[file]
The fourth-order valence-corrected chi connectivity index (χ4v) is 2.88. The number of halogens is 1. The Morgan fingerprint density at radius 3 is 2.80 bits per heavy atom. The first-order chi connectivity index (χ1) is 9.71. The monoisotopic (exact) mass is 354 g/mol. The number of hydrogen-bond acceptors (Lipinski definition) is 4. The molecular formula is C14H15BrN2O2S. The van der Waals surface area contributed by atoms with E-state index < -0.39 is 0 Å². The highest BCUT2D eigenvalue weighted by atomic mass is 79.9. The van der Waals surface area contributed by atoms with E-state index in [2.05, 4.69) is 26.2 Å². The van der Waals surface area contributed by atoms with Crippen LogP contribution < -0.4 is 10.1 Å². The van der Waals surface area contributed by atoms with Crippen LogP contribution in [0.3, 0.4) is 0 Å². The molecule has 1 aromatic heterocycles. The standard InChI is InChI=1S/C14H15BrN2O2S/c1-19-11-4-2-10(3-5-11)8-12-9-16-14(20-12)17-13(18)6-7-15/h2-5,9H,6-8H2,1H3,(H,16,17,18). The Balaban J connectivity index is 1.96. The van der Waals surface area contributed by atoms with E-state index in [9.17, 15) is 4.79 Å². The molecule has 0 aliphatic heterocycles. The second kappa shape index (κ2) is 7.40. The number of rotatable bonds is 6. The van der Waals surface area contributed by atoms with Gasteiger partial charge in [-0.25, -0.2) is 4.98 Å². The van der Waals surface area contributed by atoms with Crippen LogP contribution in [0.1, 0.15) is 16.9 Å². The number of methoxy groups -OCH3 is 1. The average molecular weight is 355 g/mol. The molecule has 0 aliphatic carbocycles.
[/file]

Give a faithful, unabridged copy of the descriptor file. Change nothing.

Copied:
The fourth-order valence-corrected chi connectivity index (χ4v) is 2.88. The number of halogens is 1. The Morgan fingerprint density at radius 3 is 2.80 bits per heavy atom. The first-order chi connectivity index (χ1) is 9.71. The monoisotopic (exact) mass is 354 g/mol. The number of hydrogen-bond acceptors (Lipinski definition) is 4. The molecular formula is C14H15BrN2O2S. The van der Waals surface area contributed by atoms with E-state index < -0.39 is 0 Å². The highest BCUT2D eigenvalue weighted by atomic mass is 79.9. The van der Waals surface area contributed by atoms with E-state index in [2.05, 4.69) is 26.2 Å². The van der Waals surface area contributed by atoms with Crippen LogP contribution < -0.4 is 10.1 Å². The van der Waals surface area contributed by atoms with Crippen LogP contribution in [0.3, 0.4) is 0 Å². The molecule has 1 aromatic heterocycles. The standard InChI is InChI=1S/C14H15BrN2O2S/c1-19-11-4-2-10(3-5-11)8-12-9-16-14(20-12)17-13(18)6-7-15/h2-5,9H,6-8H2,1H3,(H,16,17,18). The Balaban J connectivity index is 1.96. The van der Waals surface area contributed by atoms with E-state index in [9.17, 15) is 4.79 Å². The molecule has 0 aliphatic heterocycles. The second kappa shape index (κ2) is 7.40. The number of rotatable bonds is 6. The van der Waals surface area contributed by atoms with Gasteiger partial charge in [-0.25, -0.2) is 4.98 Å². The van der Waals surface area contributed by atoms with Crippen LogP contribution in [0.1, 0.15) is 16.9 Å². The number of methoxy groups -OCH3 is 1. The average molecular weight is 355 g/mol. The molecule has 0 aliphatic carbocycles.